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20 Aug 18
Bern-Thomas Nyang'waBern-Thomas Nyang'waBritishProject ManagerUzbekistan

TB-PRACTECAL: Innovative tuberculosis trial reaches milestone

Bern-Thomas Nyang'wa leads the TB-PRACTECAL clinical trial. Sponsored by MSF, the study is evaluating new approaches to combat multidrug-resistant tuberculosis (TB) – a strain of the illness that does not respond to first-line antibiotics and can require an arduous two-year treatment. 

This month in the city of Nukus, Uzbekistan, something special happened – we began treating our 100th patient as part of our clinical trial, TB-PRACTECAL.

Bibizada* is one of an estimated 600,000 people worldwide living with multi-drug resistant or extremely drug-resistant TB. She has agreed to participate in our trial looking for more effective, less toxic, and shorter treatment programmes for these forms of the disease.

"The side effects of the medicines people currently take are often described as worse than the disease itself: nausea, headaches, deafness, psychosis. Patients have to take up to 20 pills a day, alongside painful injections, and treatment can last more than two years."
Bern-Thomas Nyang'waTB-PRACTECAL Chief Investigator

From now until the end of her treatment, Bibizada will take a combination of drugs under the expert care of our team.  For now, she says she’s feeling better since she started her treatment - after a few hours of rest in the morning she’s been taking walks in the fresh air and chatting to other patients.

Unwanted side effects

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We decided to run this trial because, despite so many people currently living with multi and extremely drug resistant TB, there’s been nowhere near enough investment in finding better treatments for them.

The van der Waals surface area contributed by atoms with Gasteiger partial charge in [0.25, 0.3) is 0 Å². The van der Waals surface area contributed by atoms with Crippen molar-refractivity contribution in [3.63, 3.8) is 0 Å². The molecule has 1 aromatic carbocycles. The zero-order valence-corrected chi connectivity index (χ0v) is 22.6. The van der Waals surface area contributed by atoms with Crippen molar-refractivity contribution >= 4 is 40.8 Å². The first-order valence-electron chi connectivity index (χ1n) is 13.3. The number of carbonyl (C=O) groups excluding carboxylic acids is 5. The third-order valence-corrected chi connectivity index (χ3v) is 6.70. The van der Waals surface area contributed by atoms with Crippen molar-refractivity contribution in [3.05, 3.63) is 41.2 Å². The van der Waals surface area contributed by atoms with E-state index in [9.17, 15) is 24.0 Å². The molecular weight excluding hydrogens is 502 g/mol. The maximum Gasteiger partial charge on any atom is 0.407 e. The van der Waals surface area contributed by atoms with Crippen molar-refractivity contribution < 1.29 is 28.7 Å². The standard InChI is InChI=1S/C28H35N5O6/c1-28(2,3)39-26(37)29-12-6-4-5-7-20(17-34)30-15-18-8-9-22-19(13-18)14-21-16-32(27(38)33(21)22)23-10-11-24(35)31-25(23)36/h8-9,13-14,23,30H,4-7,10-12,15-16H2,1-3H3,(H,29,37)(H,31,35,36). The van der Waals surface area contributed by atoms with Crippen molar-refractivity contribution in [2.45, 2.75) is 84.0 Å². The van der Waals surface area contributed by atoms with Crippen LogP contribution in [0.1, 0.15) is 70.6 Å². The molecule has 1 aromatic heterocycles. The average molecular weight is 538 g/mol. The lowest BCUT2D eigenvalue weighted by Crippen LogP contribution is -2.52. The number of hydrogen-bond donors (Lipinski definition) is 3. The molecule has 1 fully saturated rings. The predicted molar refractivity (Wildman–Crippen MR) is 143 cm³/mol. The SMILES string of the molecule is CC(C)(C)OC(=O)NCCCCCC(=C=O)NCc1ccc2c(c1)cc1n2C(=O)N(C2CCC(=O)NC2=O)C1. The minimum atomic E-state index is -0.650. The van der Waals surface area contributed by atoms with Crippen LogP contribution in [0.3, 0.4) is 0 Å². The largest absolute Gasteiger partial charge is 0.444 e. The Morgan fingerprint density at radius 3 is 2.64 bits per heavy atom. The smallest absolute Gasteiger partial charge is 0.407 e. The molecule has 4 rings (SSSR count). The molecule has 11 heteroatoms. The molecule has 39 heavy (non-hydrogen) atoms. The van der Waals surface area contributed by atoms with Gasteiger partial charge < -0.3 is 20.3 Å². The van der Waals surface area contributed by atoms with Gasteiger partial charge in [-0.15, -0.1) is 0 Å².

The side effects of the medicines people currently take are often described as worse than the disease itself: nausea, headaches, deafness, psychosis. Patients have to take up to 20 pills a day, alongside painful injections, and treatment can last more than two years.

During that time, some patients are unable to go to work, socialise, or even visit public places. Their lives are put on hold.

And after all that, only about half of patients are cured. It’s not good enough. That’s why MSF took the decision to launch TB-PRACTECAL.

One trial, three countries

I’m the lead investigator on the trial, which is happening in three countries: Belarus, South Africa and Uzbekistan. The first patient took their first pill in January 2017, the same month that the trial began in Nukus.

It was my colleague Doctor Ffion Carlin got Bibizada involved. She says that whilst the Nukus site has been open for a while – and there’s another site in the capital Tashkent in the works – it was still a special moment for the team. In particular as the population in the area where this trial site is based is spread out and often difficult to reach.

MSF has been working alongside the Ministry of Health in Uzbekistan for the past 20 years to help improve access to and delivery of TB care.

“A shorter, more tolerable treatment is desperately needed if we want to improve people’s lives in this region and others around the world, reduce the spread and burden of this disease and prevent further drug resistance from developing,” says Ffion.

A collaborative approach

It wouldn’t have been possible to get this far without the commitment and dedication of staff at the trial sites across South Africa, Uzbekistan and Belarus, the team managing the trial in the UK, and others in Berlin and Amsterdam.

Listen to British doctor Emily Wise discuss her time treating TB in Uzbekistan on the MSF podcast, Everyday Emergency

And it’s truly been a collaborative project, with expertise provided by the London School of Hygiene and Tropical Medicine, University College London and the TB Alliance, amongst other global leaders in the field.

We still have lots of work to do - we’ll be recruiting 630 patients in total to the trial, and we’re expecting the final results in 2021. But we’re proud to have reached the milestone of treating our 100th patient. It’s a step on the way to improving the lives of people struggling with this disease.

*Bibizada is a false name that our patient has asked us to use in this blog post

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